Examples of OHI and management
by Julie Lowndes
The Ocean Health Index (OHI) has been changing conversations about ocean management. The OHI framework helps focus the discussions about benefits that the ocean provides to people in a particular area; it helps keep management targets in mind when considering which information could be included in an OHI assessment.
So how is the Ocean Health Index being used by different groups around the world? There are about twenty OHI assessments that are completed or ongoing, many of which are independently-led by governments, academics, and NGOs. Wherever OHI assessments occur, the OHI framework is tailored to represent the priorities of the area, building from the science and analytical code developed in previous assessments, and also from communication and management approaches. Here are some examples of OHI in a management context.
Why do groups lead independent OHI assessments?
We see both management- and science-driven motivations for leading OHI assessments.
When the OHI was first published in 2012, Colombia began using the OHI framework to help organize national data across ministries so that their assessment could help guide national ocean policy. More recently, New Caledonia’s government plans to use OHI as a monitoring tool for their new 1.3 million square kilometer marine park. In Europe, scientists in the Baltic Sea are testing OHI as a tool Marine Strategy Framework Directives in the European Union. And assessments in British Columbia and the Northeastern United States aim to see if management initiatives in the past ten years are reflected in OHI scores.
How is OHI being used for management?
OHI has been incorporated into management in several ways: sometimes it is a formal management commitment before beginning an assessment, and sometimes a formal commitment follows a completed pilot study that was done a smaller spatial scale or smaller analytical scale.
Mexico and Indonesia have set up formal management commitments to use OHI as a management tool and they are now beginning their OHI assessments. This is also the case in the United States, where OHI is included as one of the monitoring and assessment components for the first US Ocean Plan in the Northeast. In Colombia, the OHI framework is being used to create a central data repository and standardized monitoring program before the assessment begins. Groups in Ecuador, New Caledonia, Canada, and China have completed OHI pilot studies (either at small spatial scales or only tailoring a few goals) and are now planning additional assessments. Finally, global OHI assessments are expected to be an indicator for the United Nations’ Sustainable Development Goal 14: Life Below Water.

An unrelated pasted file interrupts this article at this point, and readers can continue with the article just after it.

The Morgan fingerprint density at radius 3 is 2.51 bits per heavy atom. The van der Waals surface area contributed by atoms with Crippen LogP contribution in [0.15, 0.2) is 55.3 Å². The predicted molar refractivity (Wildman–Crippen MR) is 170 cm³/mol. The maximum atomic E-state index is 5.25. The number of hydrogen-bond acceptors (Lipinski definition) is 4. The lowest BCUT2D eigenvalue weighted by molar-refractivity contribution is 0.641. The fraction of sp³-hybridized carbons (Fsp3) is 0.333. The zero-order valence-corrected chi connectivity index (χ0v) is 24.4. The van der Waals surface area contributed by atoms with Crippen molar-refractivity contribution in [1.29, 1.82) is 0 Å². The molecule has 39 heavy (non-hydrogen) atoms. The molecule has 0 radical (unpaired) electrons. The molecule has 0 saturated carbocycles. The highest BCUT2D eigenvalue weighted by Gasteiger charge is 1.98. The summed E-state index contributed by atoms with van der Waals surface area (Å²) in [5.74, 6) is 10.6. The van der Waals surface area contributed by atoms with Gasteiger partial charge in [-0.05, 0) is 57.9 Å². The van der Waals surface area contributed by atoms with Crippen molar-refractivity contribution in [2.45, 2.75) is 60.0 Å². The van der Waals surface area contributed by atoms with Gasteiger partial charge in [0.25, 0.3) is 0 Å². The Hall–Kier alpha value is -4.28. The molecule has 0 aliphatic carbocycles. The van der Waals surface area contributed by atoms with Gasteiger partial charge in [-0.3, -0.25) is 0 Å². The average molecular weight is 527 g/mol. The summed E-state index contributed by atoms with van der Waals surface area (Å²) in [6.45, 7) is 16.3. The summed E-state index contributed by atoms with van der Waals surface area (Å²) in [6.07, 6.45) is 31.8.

How has OHI been received by stakeholder groups?
The OHI framework has both standardized and tailorable, meaning that there are standard attributes that “make an OHI assessment an OHI assessment”, but details are tailorable regarding what benefits are assessed, with which data, and with which management targets. Some stakeholder groups are drawn to OHI because it is an established method with existing examples, and others because it is so tailorable to a specific place. But all OHI assessments are able to build from what previous assessments have learned, both in the conceptual planning (OHI framework) and with the analyses (OHI Toolbox software).
Working openly throughout data collection, processing, and model development has helped some stakeholders feel more comfortable with the OHI process. Describing the motivation behind which data were excluded on OHI project websites has been as important for the motivation behind which data were included and how models were developed. Some groups have also listed what improvements could be addressed in future assessments.
Any cool new science?
One cool thing is about goal weighting: Scientists in Canada did a nation-wide survey to explore preferences throughout Canada (Daigle et al. 2016). They found that the Clean Waters goal is highly important for all Canadians, and that a majority (83%) of Canadians favored non-extractive over extractive benefits. The importance of other benefits like Food Provision and Biodiversity varied with respondent age, political affiliation, and/or seafood-eating frequency.